Saudi Arabia Oil Minister Ali Al-Naimi Tuesday emphasized the Saudis currently have no plans to expand production, while he also framed the U.S. energy boom as a companion, not competitor to his country's production.
In a carefully worded speech highlighting the importance of cooperation with the United States, Naimi commented directly on the expansion in shale oil and gas production in North America and welcomed the new supplies onto the global market.
The Saudis also seemed be backtracking on their position on future Saudi production, said ClearView Energy analyst Kevin Book, who attended Naimi's speech at the Center for Strategic and International Studies in Washington, D.C. The Saudi oil minister indicated his country has no immediate need or intention to expand production.
A few days ago Prince Turki al-Faisal said that Saudi Arabia has plans to expand production capacity of crude oil to 15 million barrels per day by 2020. In response, Naimi told the audience on Tuesday, "I don't know what he meant by that. Maybe he meant we have the capability."
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The oil minister also said he doesn't agree with the view that shale developments in North America will lead to U.S. energy independence. "The U.S. is and will remain a major energy consumer," which include supplies from the Middle East.
"I hope these new resources will add depth and increased stability to world oil markets," he said. According to Naimi, Middle East oil exports to America—especially from Saudi Arabia—were higher in 2012 than any time since the U.S. tight oil production began in 2009.
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The U.S. imported over one million barrels a day of crude oil from Saudi Arabia in March, according to the latest statistics from the U.S. Energy Information Administration. Canadian oil exports topped 2.8 million barrels a day during that time.
"I agree with the view that U.S. energy independence is out of date," said NYMEX trader Ray Carbone after hearing Naimi's comments. "We'll always need Saudi oil in the market place, or we'll have a price spike. It's all interconnected."
"We don't want to be free from the option of using imported oil," agreed Book. "When you have the best refining fleet, which the U.S. has, you want to have the best types of oil possible."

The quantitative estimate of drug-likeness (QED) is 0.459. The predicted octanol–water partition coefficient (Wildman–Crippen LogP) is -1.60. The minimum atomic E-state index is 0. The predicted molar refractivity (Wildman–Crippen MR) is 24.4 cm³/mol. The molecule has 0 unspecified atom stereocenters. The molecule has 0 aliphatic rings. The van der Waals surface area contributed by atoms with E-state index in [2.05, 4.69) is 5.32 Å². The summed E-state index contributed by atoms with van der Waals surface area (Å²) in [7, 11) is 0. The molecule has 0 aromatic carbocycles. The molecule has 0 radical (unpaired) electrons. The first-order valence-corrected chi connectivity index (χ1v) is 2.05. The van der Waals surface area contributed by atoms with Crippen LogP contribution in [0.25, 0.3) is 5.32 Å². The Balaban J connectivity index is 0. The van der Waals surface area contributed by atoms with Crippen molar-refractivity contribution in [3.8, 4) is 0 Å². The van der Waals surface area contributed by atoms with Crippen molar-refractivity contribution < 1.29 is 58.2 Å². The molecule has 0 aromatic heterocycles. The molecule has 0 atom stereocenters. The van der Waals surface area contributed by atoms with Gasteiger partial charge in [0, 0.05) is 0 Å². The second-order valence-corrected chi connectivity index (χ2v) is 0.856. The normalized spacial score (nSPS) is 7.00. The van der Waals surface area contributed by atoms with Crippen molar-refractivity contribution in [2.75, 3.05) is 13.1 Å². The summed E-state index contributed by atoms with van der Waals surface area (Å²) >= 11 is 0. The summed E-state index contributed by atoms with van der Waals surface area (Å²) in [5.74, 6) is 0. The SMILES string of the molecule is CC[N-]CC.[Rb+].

Saudi Arabia's ability to be a swing producer with its spare capacity is an attribute needed to keep oil prices in check, traders and analysts say. The oil rich nation is the second largest exporter of oil to the United States, behind Canada.
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Naimi reiterated Saudi Arabia's commitment to a swing producer role, saying "only Saudi Arabia has this capacity. We have never failed in our commitment to global energy market stability."
Saudi Arabia cut back oil production by 786,000 barrels per day in March versus year-ago levels. "This reinforces our view that this role continues to include price stabilization efforts on the downside," Book said.
As the largest OPEC nation continues to focus diversifying new sources of supply (including non-oil liquids), "we don't really see a need to build capacity beyond what we have today," Naimi said, adding that there is no call to go past oil production of 11.5 million barrels per day by 2030 or 2040.
Book said the Saudis could help contain oil prices.
"Prices may not fall too far now because the Saudis are not about to expand the visible universe of supply," Book said. Naimi suggested Saudi Arabia is now more focused on technology, diversification and efficiency, rather than exploration and new field expansion. If these diversification initiatives are successful, that "may to mitigate (or obviate) the need for significant capacity expansion," Book said, offering some downside support for crude oil prices.
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—By CNBC's Sharon Epperson; Follow her on Twitter: @sharon_epperson